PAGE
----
Nelson Mandela Foundation

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Political cartoonist, Zapiro, exhibited his work at the Nelson Mandela Foundation

November 19, 2008 – The last of the six exhibitions put together as part of Nelson Mandela’s 90th birthday celebrations took place at the Nelson Mandela Foundation yesterday.

The Nelson Mandela Foundation’s CEO, Achmat Dangor, launched the exhibition at the Foundation offices. Jonathan Shapiro (Zapiro) talked about his interactions with Madiba, both in print and in person.

Among a number of humorous anecdotes, as well as examples of the cartoons published about Madiba, Zapiro discussed the need for cartoonists, and society in general, to engage with figures of authority in a critical fashion.

“The first time I met Madiba was in 1994,” said Shapiro. “I was thrilled to find out he knew my work and liked it. I knew that even though I hadn’t done anything to criticise Mr Mandela, at some point I would have to criticise him.”

His recent work, criticising influential political players, has been subject to intense scrutiny. Verne Harris, the programme manager for the Foundation’s Centre of Memory, said “both the exhibition and launch event were aimed at creating a safe space for Zapiro to discuss his work”.

“Zapiro has always been a robust critic of Madiba’s life and times. Something he, Madiba, has always encouraged,” said Harris.

The event, which featured a discussion panel made up of Zapiro; Mail & Guardian editor Ferial Haffajee; academic and political commentator Professor Sipho Seepe; and teacher and cartoonist Andy Mason, emphasised the value of cartoons and cartoonists in democratic society.

“While I don’t always agree with Zapiro,” said Mason, “I agree that he has the right to criticise.”

It was a sentiment agreed with by both Mason and Seepe.

“Jonathan has been a cutting and stern critic of the South African political landscape,” said Haffajee, while pointing out that “to try and tame the pen is the symbol of a lesser democracy”.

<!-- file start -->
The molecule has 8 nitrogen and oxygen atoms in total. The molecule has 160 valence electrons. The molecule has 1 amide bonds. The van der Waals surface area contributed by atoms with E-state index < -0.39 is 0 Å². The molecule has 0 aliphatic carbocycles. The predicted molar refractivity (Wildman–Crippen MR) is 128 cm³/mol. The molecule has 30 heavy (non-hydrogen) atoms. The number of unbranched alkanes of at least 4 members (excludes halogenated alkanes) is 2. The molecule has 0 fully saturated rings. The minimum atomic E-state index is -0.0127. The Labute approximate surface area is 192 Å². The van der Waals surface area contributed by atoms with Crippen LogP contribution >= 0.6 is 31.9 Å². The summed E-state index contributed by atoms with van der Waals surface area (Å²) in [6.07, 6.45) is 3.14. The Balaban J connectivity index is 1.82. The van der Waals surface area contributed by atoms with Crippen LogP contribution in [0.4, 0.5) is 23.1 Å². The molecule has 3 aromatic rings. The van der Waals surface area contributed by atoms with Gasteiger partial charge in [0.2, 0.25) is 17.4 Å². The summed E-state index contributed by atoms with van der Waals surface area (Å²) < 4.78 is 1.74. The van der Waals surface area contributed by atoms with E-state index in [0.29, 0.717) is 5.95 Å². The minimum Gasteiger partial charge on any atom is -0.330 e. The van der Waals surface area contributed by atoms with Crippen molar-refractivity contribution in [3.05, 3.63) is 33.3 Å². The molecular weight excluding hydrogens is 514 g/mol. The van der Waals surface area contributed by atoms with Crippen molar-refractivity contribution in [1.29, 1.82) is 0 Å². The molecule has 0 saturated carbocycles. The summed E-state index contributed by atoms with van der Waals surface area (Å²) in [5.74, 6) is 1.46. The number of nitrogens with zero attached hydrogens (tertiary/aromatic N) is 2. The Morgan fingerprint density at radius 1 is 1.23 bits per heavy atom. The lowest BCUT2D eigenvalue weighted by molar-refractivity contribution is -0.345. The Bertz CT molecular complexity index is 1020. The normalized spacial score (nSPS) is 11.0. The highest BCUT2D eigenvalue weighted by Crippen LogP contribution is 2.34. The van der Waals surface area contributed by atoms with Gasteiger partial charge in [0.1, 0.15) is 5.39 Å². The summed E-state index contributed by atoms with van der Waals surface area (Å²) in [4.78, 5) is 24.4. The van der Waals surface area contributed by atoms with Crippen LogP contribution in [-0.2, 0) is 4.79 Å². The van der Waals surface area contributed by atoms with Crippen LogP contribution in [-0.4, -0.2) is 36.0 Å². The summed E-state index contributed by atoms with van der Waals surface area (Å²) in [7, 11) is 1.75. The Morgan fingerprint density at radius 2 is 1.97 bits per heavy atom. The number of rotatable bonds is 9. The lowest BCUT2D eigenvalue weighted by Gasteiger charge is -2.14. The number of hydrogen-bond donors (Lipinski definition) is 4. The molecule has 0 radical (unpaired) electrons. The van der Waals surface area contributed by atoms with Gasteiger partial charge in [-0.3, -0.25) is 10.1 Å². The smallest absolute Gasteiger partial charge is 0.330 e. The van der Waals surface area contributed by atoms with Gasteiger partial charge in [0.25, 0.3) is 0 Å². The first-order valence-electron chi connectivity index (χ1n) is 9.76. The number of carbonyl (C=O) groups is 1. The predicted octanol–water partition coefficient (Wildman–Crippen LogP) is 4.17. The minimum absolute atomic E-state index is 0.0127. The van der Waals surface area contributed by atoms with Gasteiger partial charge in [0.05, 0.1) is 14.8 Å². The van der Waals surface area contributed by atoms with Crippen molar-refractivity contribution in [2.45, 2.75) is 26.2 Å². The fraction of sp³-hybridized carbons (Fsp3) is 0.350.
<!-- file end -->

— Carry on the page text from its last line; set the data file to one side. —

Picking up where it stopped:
Seepe described how “when the first person in Parliament tried to criticise Nelson Mandela for the first time, an academic wrote in saying the ‘opposition hadn’t earned the right to criticise Madiba’”.

“Zapiro was one of the first people to engage with Madiba, but it was done with respect,” Seepe added.

Questions from a packed audience ranged from Zapiro’s views on his (in)famous Jacob Zuma cartoons to his artistic process.

But while discussion around his controversial cartoons dominated the debate, for Shapiro, being able to read his 90th birthday cartoon to Madiba on the day of the exhibition was the true highlight of the day.

“I had the huge honour of reading this cartoon to him today,” Zapiro said. “It really got to me. I would like to say a huge thank you to the Nelson Mandela Foundation for presenting me with the honour of being part of the 90th year celebrations.”

Zapiro’s message in honour of Nelson Mandela’s 90th birthday:

“[Mr]  Mandela has appeared in my cartoons as the child with the potential to become what he dreams of, as the prisoner embodying a nation imprisoned, as the banned face of the banned struggle, as David slaying the apartheid Goliath, as the bird breaking out of the apartheid cage, as the genie who won’t get back in the bottle, as Moses parting the waters for the masses, and as Moses leading them into the promised land, as the sunrise at the dawn of the new South Africa, as the Colossus bestriding the national landscape, as the architect of democracy, as the rider in the saddle of the GNU [Government of National Unity], as the sculptor hewing racial harmony, as the fireman dousing the flames of crises, as the acrobat anchoring a diplomatic balancing act, as SuperMandela bridging global divides, as Atlas bearing the developing world, as the wind blowing the Springboks to victory, as a jar of Madiba Magic for Bafana Bafana, as the Mandela Bridge spanning the racial divide, as the grandfather dangling the infant nation, as the giant with the massive shoes to fill, as the cowboy and his gal riding into the African sunset, as the tireless globetrotter outpacing all others, as the pioneer pushing open the AIDS secrecy door, as the planet in the fight against HIV/AIDS, as the beaming Nelson atop Nelson’s Column, as the cupid of the divided ANC, as the Conscience of the Nation, as the sun setting on his own era. Happy 90th, Madiba – Zapiro.”

Click here to see the photo gallery of this event.

 

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Mail & Guardian editor Ferial Haffajee and cartoonist Andy Mason view Zapiro’s work

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One of the images at the exhibition: Nelson Mandela meets the cartoon version of himself

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An example of Zapiro’s rough work at the exhibition at the Nelson Mandela Foundation

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Cartoonist Jonathan Shapiro discusses his work at the exhibition